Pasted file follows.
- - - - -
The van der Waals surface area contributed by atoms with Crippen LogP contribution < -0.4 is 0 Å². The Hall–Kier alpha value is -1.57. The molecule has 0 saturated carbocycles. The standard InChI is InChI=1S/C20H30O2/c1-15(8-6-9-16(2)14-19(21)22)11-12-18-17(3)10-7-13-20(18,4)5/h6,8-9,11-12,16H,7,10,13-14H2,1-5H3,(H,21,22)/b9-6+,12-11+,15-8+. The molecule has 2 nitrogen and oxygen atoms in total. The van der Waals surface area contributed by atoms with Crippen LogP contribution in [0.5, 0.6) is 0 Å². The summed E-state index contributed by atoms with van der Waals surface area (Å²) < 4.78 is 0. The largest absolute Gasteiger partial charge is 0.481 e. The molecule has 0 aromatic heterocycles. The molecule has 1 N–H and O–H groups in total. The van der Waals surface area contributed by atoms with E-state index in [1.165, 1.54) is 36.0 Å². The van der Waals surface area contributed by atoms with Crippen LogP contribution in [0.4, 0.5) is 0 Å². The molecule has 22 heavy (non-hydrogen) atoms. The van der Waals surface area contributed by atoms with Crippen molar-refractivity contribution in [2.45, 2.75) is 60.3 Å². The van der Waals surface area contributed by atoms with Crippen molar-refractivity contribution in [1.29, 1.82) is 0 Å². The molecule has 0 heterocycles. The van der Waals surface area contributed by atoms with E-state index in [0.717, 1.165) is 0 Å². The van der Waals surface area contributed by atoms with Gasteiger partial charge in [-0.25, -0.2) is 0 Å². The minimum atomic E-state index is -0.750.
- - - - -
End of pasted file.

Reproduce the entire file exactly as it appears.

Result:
The van der Waals surface area contributed by atoms with Crippen LogP contribution < -0.4 is 0 Å². The Hall–Kier alpha value is -1.57. The molecule has 0 saturated carbocycles. The standard InChI is InChI=1S/C20H30O2/c1-15(8-6-9-16(2)14-19(21)22)11-12-18-17(3)10-7-13-20(18,4)5/h6,8-9,11-12,16H,7,10,13-14H2,1-5H3,(H,21,22)/b9-6+,12-11+,15-8+. The molecule has 2 nitrogen and oxygen atoms in total. The van der Waals surface area contributed by atoms with Crippen LogP contribution in [0.5, 0.6) is 0 Å². The summed E-state index contributed by atoms with van der Waals surface area (Å²) < 4.78 is 0. The largest absolute Gasteiger partial charge is 0.481 e. The molecule has 0 aromatic heterocycles. The molecule has 1 N–H and O–H groups in total. The van der Waals surface area contributed by atoms with E-state index in [1.165, 1.54) is 36.0 Å². The van der Waals surface area contributed by atoms with Crippen LogP contribution in [0.4, 0.5) is 0 Å². The molecule has 22 heavy (non-hydrogen) atoms. The van der Waals surface area contributed by atoms with Crippen molar-refractivity contribution in [2.45, 2.75) is 60.3 Å². The van der Waals surface area contributed by atoms with Crippen molar-refractivity contribution in [1.29, 1.82) is 0 Å². The molecule has 0 heterocycles. The van der Waals surface area contributed by atoms with E-state index in [0.717, 1.165) is 0 Å². The van der Waals surface area contributed by atoms with Gasteiger partial charge in [-0.25, -0.2) is 0 Å². The minimum atomic E-state index is -0.750.